In that spirit, MMF hosts late-night jam sessions on Fridays and Saturdays from 1 a.m. to 5 a.m. In some ways, this is the easiest way to recreate what Kansas City jazz was like in the old days. McGee broke down a typical night for me. "If you come in at 1 a.m., it's going to be very light … at 2:45 or 3 a.m., the other clubs are gonna close and they're gonna rush over to us, so we go from 15 people to 100 people. Everybody will be loud, laughing downstairs, so much so that a lot of people that come for the first time don't even know there's a band upstairs, a whole quartet. If they do venture upstairs, they see another 60 people listening to jazz, just watching the quartet."
MMF doesn't just confine its music to jazz either, in keeping with the musical traditions of jazz in K.C., which was fueled by cross pollinating across different genres. The youngest musicians who play there, like McGee, whose stage name is James De Noir, are merging jazz and hip-hop. Ernest Melton, a saxophonist in the city, got his start playing there when a Jazz teacher took him. Recalling the club then, "at that time, there were still some of the older guys around. Better than going to jazz classes!" In turn, that spirit builds community. Melton added that "I get more a sense of community just from being a part of it. Keep the history alive, but also to create it. Ten years ago, I didn't know it was, but this is what happens when you nourish something and allow people to experiment there."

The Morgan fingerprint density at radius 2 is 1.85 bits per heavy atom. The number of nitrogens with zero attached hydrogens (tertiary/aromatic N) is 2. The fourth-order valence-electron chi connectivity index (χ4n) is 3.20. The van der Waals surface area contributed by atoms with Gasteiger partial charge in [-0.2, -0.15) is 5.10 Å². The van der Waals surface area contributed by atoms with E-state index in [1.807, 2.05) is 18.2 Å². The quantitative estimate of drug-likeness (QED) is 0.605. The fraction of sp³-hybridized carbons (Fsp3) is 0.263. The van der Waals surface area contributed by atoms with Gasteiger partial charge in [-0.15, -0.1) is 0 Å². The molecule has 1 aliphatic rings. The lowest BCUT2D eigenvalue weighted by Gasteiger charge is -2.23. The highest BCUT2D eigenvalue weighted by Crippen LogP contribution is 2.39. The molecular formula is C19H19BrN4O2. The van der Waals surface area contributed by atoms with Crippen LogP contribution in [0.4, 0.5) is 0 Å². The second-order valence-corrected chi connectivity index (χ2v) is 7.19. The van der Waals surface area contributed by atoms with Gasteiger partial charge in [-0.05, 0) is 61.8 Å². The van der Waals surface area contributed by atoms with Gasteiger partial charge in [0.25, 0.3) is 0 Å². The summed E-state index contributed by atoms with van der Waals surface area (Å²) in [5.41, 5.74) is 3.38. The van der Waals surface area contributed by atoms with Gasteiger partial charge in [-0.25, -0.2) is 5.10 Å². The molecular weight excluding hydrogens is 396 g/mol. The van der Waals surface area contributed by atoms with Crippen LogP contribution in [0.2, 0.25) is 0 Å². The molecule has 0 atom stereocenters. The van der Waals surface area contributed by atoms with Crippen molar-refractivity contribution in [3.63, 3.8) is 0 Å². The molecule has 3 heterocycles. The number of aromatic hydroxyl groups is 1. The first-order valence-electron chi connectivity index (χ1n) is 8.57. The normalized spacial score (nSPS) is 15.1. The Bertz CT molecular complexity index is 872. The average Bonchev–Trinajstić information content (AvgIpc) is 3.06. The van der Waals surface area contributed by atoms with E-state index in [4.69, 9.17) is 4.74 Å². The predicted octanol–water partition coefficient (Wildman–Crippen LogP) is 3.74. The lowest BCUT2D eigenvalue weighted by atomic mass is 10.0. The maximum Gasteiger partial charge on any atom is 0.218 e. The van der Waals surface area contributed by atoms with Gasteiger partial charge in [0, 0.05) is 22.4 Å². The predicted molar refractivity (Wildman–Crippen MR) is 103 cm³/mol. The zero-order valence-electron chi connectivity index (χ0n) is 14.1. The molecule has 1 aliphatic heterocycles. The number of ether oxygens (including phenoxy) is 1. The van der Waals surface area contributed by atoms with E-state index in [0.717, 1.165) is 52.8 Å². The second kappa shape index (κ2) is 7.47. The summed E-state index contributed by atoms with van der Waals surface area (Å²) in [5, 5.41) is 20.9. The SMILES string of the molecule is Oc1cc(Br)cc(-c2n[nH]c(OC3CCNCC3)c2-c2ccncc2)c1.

De Noir described his music to me this way: "It's been a migration from traditional hip-hop and rap to merging jazz and rap together." MMF's relationship to its community is grounded in the fact that it is a place for musicians and aficionados, anchored in the city's history, and is about "mutual musicianship." But De Noir also reinforced the importance of blues in K.C.'s musical traditions, saying that "One thing that's a secret to some is the way that the foundation functions … you almost gotta know how to play blues, you gotta know soul."
Today, as COVID-19 has limited how much musicians can gig and the size of audiences, MMF has adapted to the crisis. Rather than host large shows, the organization has brought people together to record new music. De Noir promises that it "goes further than just a jazz beat layered on hip-hop; the project that's coming is very instrumental." They hope to have the compilation out by Christmas.
Places like MMF are a counterexample to the neoliberal impulse toward using the cultures of marginalized people as a branding tool to attract investment dollars. MMF's commitment to collectivity serves to keep both culture and culture-producing spaces accessible to the communities who first gave birth to them. Against the newest wave of redevelopment, which tries to brand local histories for the exclusive benefit of neoliberal consumption, organizations like the MMF stand as the true custodians of the city's culture and history.